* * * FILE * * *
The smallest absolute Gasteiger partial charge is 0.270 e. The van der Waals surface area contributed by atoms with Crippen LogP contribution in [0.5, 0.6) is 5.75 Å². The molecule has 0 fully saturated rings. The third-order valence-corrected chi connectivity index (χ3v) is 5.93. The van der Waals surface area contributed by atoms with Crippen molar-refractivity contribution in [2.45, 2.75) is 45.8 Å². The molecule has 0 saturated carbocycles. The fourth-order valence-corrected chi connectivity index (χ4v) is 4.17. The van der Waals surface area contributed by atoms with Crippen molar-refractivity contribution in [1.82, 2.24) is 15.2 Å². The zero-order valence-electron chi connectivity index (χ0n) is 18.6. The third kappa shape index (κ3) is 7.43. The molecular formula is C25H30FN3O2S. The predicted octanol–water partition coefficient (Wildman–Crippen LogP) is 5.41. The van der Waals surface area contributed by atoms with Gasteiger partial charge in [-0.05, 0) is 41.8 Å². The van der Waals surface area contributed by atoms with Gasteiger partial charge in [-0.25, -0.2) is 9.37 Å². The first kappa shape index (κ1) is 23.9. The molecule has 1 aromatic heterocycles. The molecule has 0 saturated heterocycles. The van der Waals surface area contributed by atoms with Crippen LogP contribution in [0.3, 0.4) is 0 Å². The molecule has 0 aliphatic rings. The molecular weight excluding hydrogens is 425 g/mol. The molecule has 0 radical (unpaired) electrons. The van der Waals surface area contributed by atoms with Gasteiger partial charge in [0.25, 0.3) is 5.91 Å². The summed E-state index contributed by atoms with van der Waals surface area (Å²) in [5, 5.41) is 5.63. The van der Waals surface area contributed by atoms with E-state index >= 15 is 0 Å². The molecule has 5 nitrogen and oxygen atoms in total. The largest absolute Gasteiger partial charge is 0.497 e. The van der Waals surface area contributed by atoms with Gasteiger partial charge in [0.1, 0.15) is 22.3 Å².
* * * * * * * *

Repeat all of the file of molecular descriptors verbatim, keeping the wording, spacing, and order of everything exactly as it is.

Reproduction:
The smallest absolute Gasteiger partial charge is 0.270 e. The van der Waals surface area contributed by atoms with Crippen LogP contribution in [0.5, 0.6) is 5.75 Å². The molecule has 0 fully saturated rings. The third-order valence-corrected chi connectivity index (χ3v) is 5.93. The van der Waals surface area contributed by atoms with Crippen molar-refractivity contribution in [2.45, 2.75) is 45.8 Å². The molecule has 0 saturated carbocycles. The fourth-order valence-corrected chi connectivity index (χ4v) is 4.17. The van der Waals surface area contributed by atoms with Crippen molar-refractivity contribution in [1.82, 2.24) is 15.2 Å². The zero-order valence-electron chi connectivity index (χ0n) is 18.6. The third kappa shape index (κ3) is 7.43. The molecular formula is C25H30FN3O2S. The predicted octanol–water partition coefficient (Wildman–Crippen LogP) is 5.41. The van der Waals surface area contributed by atoms with Gasteiger partial charge in [-0.05, 0) is 41.8 Å². The van der Waals surface area contributed by atoms with Gasteiger partial charge in [-0.25, -0.2) is 9.37 Å². The first kappa shape index (κ1) is 23.9. The molecule has 1 aromatic heterocycles. The molecule has 0 saturated heterocycles. The van der Waals surface area contributed by atoms with Crippen LogP contribution in [0.3, 0.4) is 0 Å². The molecule has 0 aliphatic rings. The molecular weight excluding hydrogens is 425 g/mol. The molecule has 0 radical (unpaired) electrons. The van der Waals surface area contributed by atoms with Gasteiger partial charge in [0.25, 0.3) is 5.91 Å². The summed E-state index contributed by atoms with van der Waals surface area (Å²) in [5, 5.41) is 5.63. The van der Waals surface area contributed by atoms with E-state index >= 15 is 0 Å². The molecule has 5 nitrogen and oxygen atoms in total. The largest absolute Gasteiger partial charge is 0.497 e. The van der Waals surface area contributed by atoms with Gasteiger partial charge in [0.1, 0.15) is 22.3 Å².